Dogs love to eat anything and everything, which means they sometimes eat things that may be toxic. In fact, this is a very common problem with dogs.
Toxins & Dogs
We have so many things in our homes that can be toxic if ingested by dogs (other pets or even kids). And it’s not always easy to keep our dogs away from things they shouldn’t get into!
Some of the most common toxins in the home may include:
- Medications: pet meds, human meds (including prescriptions/OTC/herbal remedies & supplements)
- Human food: coffee, chocolate, onions, garlic, grapes, raisins, and xylitol, and more.
- Insecticides & rodenticides
- Household products: paint, laws & garden products (fertilizers & more), cleaning products, and more
- Houseplant: aloe, chamomile, and more
What’s more, these things can sometimes be very easy for dogs to get into. For instance, if you carry medications in your purse and leave them on the floor, there’s a chance your dog could find the meds. And if you’re cleaning the floor, your fur baby could easily lap up some disinfectant from the water bucket.
We can’t forget that dogs are also regularly exposed to chemicals in the yard. These can include fertilizers, weed killers, insecticides, and more. Even if he doesn’t eat these chemicals, your dog may still carry these on his feet after being outside. All he has to do is lick his paws to become poisoned.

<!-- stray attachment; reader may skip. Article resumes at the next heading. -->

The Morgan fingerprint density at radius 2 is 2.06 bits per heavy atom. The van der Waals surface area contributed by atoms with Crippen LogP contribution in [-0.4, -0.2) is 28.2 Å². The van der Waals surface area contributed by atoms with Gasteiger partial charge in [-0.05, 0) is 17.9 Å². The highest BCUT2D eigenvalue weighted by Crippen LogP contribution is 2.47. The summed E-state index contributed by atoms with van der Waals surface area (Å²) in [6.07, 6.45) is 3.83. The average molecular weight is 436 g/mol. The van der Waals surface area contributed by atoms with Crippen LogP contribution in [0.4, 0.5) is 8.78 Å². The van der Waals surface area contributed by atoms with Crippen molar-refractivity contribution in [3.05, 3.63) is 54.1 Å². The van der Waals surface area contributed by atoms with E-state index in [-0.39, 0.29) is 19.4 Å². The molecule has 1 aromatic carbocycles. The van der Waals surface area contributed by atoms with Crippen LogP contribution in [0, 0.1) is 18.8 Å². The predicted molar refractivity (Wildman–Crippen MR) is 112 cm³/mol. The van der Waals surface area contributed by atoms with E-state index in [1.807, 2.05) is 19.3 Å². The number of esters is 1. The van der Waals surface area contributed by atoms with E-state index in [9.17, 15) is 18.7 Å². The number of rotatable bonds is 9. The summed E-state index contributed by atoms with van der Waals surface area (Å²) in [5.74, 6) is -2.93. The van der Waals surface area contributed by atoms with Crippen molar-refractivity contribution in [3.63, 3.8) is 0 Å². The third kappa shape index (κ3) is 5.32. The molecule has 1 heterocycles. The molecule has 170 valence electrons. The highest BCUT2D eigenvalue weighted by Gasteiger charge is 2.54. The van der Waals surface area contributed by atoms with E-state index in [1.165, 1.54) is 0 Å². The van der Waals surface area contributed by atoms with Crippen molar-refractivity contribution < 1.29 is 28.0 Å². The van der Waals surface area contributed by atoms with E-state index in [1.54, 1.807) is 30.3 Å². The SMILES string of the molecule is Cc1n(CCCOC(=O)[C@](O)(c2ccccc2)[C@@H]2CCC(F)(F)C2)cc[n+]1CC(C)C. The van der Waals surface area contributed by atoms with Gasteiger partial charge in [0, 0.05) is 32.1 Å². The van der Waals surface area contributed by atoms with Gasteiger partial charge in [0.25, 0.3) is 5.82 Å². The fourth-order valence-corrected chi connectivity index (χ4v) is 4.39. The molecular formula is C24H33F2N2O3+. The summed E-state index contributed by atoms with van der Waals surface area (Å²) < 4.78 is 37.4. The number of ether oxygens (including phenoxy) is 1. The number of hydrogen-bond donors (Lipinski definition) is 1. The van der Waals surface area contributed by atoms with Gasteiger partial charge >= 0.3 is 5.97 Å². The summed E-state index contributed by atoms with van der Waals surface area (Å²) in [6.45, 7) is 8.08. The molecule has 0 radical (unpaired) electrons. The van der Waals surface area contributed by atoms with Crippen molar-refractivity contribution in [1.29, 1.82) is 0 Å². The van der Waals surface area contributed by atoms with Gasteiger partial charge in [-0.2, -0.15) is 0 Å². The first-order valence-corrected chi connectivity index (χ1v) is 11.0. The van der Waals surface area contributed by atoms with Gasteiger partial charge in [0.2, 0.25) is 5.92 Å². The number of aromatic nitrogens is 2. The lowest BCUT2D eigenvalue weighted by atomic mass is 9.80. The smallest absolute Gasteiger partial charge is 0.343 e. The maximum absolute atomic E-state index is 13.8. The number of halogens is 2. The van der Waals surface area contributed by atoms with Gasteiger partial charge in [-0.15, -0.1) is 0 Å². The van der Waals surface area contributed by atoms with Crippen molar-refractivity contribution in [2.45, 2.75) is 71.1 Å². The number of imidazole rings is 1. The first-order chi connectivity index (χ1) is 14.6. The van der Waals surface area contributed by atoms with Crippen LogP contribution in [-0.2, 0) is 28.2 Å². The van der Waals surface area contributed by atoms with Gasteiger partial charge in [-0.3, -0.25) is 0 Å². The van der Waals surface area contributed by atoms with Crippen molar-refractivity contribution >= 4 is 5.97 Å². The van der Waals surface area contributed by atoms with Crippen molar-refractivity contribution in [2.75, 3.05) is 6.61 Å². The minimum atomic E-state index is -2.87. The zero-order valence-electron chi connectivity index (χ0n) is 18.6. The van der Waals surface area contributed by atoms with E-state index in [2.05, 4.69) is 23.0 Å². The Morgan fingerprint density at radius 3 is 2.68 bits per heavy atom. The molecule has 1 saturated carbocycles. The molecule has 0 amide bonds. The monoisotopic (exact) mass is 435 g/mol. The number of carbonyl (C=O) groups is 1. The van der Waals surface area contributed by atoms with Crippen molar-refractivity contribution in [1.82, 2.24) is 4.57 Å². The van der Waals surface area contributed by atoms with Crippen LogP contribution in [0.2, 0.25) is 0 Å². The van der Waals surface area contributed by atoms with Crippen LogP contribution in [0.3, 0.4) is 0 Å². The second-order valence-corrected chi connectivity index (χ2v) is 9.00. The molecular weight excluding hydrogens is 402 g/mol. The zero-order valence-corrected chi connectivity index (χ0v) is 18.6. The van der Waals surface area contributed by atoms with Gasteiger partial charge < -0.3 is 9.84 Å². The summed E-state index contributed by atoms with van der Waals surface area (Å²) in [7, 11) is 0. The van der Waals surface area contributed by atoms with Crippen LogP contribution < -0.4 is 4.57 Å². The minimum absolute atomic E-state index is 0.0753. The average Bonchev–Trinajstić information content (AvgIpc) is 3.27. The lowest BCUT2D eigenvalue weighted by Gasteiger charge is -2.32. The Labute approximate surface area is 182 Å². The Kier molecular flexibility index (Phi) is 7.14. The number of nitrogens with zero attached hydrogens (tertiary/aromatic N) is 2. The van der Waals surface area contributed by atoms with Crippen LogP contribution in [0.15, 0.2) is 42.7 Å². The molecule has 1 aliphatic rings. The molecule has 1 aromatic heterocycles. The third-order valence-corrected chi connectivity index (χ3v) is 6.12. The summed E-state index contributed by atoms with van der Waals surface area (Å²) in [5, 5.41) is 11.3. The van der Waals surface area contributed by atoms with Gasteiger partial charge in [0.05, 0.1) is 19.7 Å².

Symptoms of Poisoning in Dogs
You may notice these symptoms if your dog has eaten something toxic:
- Heart problems
- Kidney failure
- Unsteady on feet
- Abnormal heartbeat
- Drooling excessively
- Oral irritation
- Pale gums
If your dog is showing any of these symptoms, then call the vet immediately. This is a life-threatening medical emergency. Be sure to note any information that may be helpful to the vet. This may include what you believe the dog has eaten or been exposed to.
One note: never induce vomiting unless the vet says to do this.
Treatment for Poisoning in Dogs
The treatment will depend on the vet’s diagnosis. In general, the vet may use activated charcoal, gastric lavage, stomach pumping, or other methods to remove the toxin from your fur baby’s system.
Your dog may also need an IV, which is used to rehydrate and to give other medications to the dog as needed.
The prognosis depends on how quickly a dog receives medical treatment. For dogs who receive prompt medical treatment, there’s an excellent chance of a full recovery. Fast action is the key when you realize your dog has eaten something toxic.